Strength, rights, remedies

Sometimes, rights may be strong, but remedies weak.

Virginia v Moore [2008] USSC 06-1082 (23 April 2008) illustrates strong State rights, weak State remedies, and weak Constitutional rights.

In the circumstances that were held to exist, State law required a police officer to issue a summons, and not to arrest, Mr “Chubs” Moore, who had been apprehended driving while his licence was suspended. Instead, he was arrested for that offence. After a little delay, over which he did not complain in this appeal, he was searched and 16 g crack cocaine was found in his possession. He was charged with possession of the drug with intent to distribute it, and eventually he was sentenced to 5 years’ imprisonment. The Virginia Supreme Court held that since the arrest was unlawful, the search violated the Fourth Amendment, and the evidence should have been ruled inadmissible.

To avoid the unpalatable conclusion that the evidence had to be excluded, the US Supreme Court applied a line of its cases and held that, notwithstanding the illegality of the arrest in Virginia State law, the arrest was constitutionally reasonable.

The reasoning here is that, while the State may give its citizens protections greater than those required by the Constitution, that does not affect the interpretation of the Fourth Amendment. Scalia J (Roberts CJ, Stevens, Kennedy, Souter, Thomas, Breyer and Alito JJ joining – Ginsburg J concurred separately) put it this way:

“In a long line of cases, we have said that when an officer has probable cause to believe a person committed even a minor crime in his presence, the balancing of private and public interests is not in doubt. The arrest is constitutionally reasonable….e.g., Devenpeck v. Alford, 543 U. S. 146, 152 (2004); Gerstein v. Pugh, 420 U. S. 103, 111 (1975); Brinegar v. United States, 338 U. S. 160, 164, 170, 175–176 (1949).

“ Our decisions counsel against changing this calculus when a State chooses to protect privacy beyond the level that the Fourth Amendment requires. We have treated additional protections exclusively as matters of state law. In Cooper v. California, 386 U. S. 58 (1967), we reversed a state court that had held the search of a seized vehicle to be in violation of the Fourth Amendment because state law did not explicitly authorize the search. We concluded that whether state law authorized the search was irrelevant. States, we said, remained free “to impose higher standards on searches and seizures than required by the Federal Constitution,” id., at 62, but regardless of state rules, police could search a lawfully seized vehicle as a matter of federal constitutional law.”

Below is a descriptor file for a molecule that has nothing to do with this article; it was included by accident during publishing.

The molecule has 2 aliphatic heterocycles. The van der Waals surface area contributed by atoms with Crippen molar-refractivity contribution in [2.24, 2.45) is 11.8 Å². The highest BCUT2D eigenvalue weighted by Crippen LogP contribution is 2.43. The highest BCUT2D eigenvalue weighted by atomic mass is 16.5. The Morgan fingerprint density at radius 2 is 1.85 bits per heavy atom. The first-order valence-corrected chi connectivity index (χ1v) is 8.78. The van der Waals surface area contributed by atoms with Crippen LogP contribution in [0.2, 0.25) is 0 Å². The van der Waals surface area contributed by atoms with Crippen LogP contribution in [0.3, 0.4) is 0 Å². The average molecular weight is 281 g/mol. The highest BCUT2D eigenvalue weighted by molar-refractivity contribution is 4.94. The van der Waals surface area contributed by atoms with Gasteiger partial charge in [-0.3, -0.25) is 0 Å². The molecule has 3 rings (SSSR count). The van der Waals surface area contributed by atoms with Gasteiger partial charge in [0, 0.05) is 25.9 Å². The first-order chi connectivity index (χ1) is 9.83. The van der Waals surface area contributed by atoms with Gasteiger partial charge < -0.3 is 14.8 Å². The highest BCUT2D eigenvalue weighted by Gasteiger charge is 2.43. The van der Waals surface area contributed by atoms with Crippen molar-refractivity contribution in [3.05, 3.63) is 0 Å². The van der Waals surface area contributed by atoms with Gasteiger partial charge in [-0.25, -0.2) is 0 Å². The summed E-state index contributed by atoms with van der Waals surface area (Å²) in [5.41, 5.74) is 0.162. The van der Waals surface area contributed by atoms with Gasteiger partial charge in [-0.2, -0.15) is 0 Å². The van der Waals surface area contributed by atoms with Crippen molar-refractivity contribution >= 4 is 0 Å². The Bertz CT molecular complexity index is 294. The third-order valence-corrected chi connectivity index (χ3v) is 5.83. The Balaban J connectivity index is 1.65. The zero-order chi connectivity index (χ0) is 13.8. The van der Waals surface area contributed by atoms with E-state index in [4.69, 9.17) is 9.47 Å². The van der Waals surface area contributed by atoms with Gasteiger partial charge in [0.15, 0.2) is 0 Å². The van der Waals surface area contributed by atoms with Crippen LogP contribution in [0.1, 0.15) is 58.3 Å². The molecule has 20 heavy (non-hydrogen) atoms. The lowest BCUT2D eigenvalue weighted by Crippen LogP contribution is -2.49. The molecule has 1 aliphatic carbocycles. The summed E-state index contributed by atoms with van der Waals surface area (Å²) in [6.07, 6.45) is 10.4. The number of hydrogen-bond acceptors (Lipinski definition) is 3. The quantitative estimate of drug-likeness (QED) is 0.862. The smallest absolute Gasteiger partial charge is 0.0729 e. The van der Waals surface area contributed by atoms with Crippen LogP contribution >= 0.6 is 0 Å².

The discussion has thus shifted from the lawfulness of the arrest (unlawful in State law, but lawful in Federal law) to the reasonableness of the search. In Virginia State law, improperly obtained evidence is, according to Scalia J, not usually excluded, which is why Mr Moore was convicted. He was arguing that the generous protections given to individuals by Virginia’s law should be accompanied, not by a balancing exercise, but by a “bright line” rule excluding the evidence.

Scalia J held that the search was not unconstitutional, and added:

“If we concluded otherwise, we would often frustrate rather than further state policy. Virginia chooses to protect individual privacy and dignity more than the Fourth Amendment requires, but it also chooses not to attach to violations of its arrest rules the potent remedies that federal courts have applied to Fourth Amendment violations. Virginia does not, for example, ordinarily exclude from criminal trials evidence obtained in violation of its statutes. … Moore would allow Virginia to accord enhanced protection against arrest only on pain of accompanying that protection with federal remedies for Fourth Amendment violations, which often include the exclusionary rule. States unwilling to lose control over the remedy would have to abandon restrictions on arrest altogether. This is an odd consequence of a provision designed to protect against searches and seizures.”

So, Mr Moore’s argument for strong remedies for strong rights was defeated by the Court’s preference for strong remedies for weak rights.


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